Student loan debt is at an all-time high of $1.56 trillion, according to Forbes. The only thing that ranks higher is mortgage debt, which is why Forbes also reported that student loan relief was the ”hottest employee benefit” of 2018.

Both Forbes and Glassdoor made rankings of the top companies offering aid to student debt relief. Fidelity Investments made both lists.

Fidelity’s program to help employees pay off student debt launched in January 2016. Cindy Silva, Fidelity’s head of financial wellness strategy, said the program was created after Chairwoman Abby Johnson heard a lot about associates and employees putting off things like saving for retirement, buying a home or even moving out of their parents’ house because they were paying off their student debt.

“(Johnson) was hearing this over and over again ... and so she came back and asked the benefits team to sort of take a look at that and see what could we do as a firm to help our associates,” Silva said.

According to Silva, there wasn’t much in the marketplace at the time that was helping employees or company associates pay off student debts, just “inklings.”

Fidelity formed its student debt relief program at the end of 2015. For eligible individuals, Fidelity makes a contribution of $166.67 per month, a number Silva said is “incredibly specific” but the math adds up to $2,000 a year.

“There was nobody else doing anything like this, so we had to just try to come up with it, through conversations with associates, through our own personal experiences with student loan debt, what was a number that was going to be helpful,” Silva said. “And also just sort of mathematically work out.”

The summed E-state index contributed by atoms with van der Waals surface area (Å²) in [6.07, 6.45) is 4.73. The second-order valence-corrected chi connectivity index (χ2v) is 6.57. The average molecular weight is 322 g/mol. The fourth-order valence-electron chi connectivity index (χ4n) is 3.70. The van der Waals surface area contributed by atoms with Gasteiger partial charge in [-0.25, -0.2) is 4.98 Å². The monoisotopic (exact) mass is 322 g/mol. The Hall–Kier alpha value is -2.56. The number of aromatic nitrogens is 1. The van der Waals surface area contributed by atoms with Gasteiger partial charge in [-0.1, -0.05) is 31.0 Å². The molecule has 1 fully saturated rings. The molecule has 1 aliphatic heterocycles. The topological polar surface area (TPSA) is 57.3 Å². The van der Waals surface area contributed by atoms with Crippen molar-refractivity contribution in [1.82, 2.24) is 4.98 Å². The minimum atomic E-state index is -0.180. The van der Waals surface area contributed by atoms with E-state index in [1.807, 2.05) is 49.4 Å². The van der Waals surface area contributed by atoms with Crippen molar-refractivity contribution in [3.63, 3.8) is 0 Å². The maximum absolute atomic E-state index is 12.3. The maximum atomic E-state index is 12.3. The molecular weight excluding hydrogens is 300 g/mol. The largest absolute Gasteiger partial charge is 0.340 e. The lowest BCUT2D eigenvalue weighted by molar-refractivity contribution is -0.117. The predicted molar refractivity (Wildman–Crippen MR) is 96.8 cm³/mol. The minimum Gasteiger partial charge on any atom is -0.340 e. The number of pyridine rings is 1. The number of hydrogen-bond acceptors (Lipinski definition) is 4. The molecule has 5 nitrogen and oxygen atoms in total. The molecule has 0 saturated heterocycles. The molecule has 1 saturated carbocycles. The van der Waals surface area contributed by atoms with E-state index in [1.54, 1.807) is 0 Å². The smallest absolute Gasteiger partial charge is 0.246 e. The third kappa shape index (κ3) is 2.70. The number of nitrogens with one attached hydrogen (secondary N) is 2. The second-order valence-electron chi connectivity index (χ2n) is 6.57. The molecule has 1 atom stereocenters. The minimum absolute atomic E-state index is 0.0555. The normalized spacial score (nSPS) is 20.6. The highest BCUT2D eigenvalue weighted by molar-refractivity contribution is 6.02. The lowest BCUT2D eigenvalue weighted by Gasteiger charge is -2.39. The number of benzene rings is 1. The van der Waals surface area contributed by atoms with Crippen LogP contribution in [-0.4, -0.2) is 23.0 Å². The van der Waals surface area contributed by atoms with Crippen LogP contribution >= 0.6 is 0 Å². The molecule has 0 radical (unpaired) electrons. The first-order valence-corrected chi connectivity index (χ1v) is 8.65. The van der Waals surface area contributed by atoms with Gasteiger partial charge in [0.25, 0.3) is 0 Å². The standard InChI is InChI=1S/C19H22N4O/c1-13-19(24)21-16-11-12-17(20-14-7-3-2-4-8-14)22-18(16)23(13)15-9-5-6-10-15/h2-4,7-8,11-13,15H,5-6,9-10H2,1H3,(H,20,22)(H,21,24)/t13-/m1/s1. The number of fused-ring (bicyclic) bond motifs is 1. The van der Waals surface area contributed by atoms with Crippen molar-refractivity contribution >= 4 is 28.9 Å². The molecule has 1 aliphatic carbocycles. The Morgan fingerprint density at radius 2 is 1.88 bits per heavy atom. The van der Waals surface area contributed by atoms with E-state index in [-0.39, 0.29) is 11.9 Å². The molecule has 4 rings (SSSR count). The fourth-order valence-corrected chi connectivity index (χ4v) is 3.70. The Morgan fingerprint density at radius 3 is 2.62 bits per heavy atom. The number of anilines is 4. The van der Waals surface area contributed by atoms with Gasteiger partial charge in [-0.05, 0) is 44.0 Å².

The goal, Silva said, is to help employees become debt-free as soon as possible. For local Fidelity employee Matt Schirle, he predicts he’ll be able to pay off his student loans four years earlier than he originally thought, which allowed him to be able to purchase a home with his girlfriend. They just closed on their new home Friday.

“Being able to participate (in this program) is a great feeling,” Schirle said. “Now I can start contributing to long-term retirement goals.”

Over 9,000 associates like Schirle have taken advantage of Fidelity’s program, Silva said, which amounts to roughly $30 million worth of savings, or $6,000 per person. And it benefits the company as well — Silva said Fidelity’s turnover rates reduced 75% in the first year of the program.

Companies don’t necessarily have to offer benefits like this, Silva said, but being able to reduce employee stress typically benefits the company they work for as well. If an employee is spending three hours a week worrying about finances, for example, providing a sort of financial aid means that’s three more hours they can be productive instead.

“It’s not something that we feel like we necessarily have to do,” Silva said. “But for us, we feel philosophically that it just ends up being really the right thing for us to do.”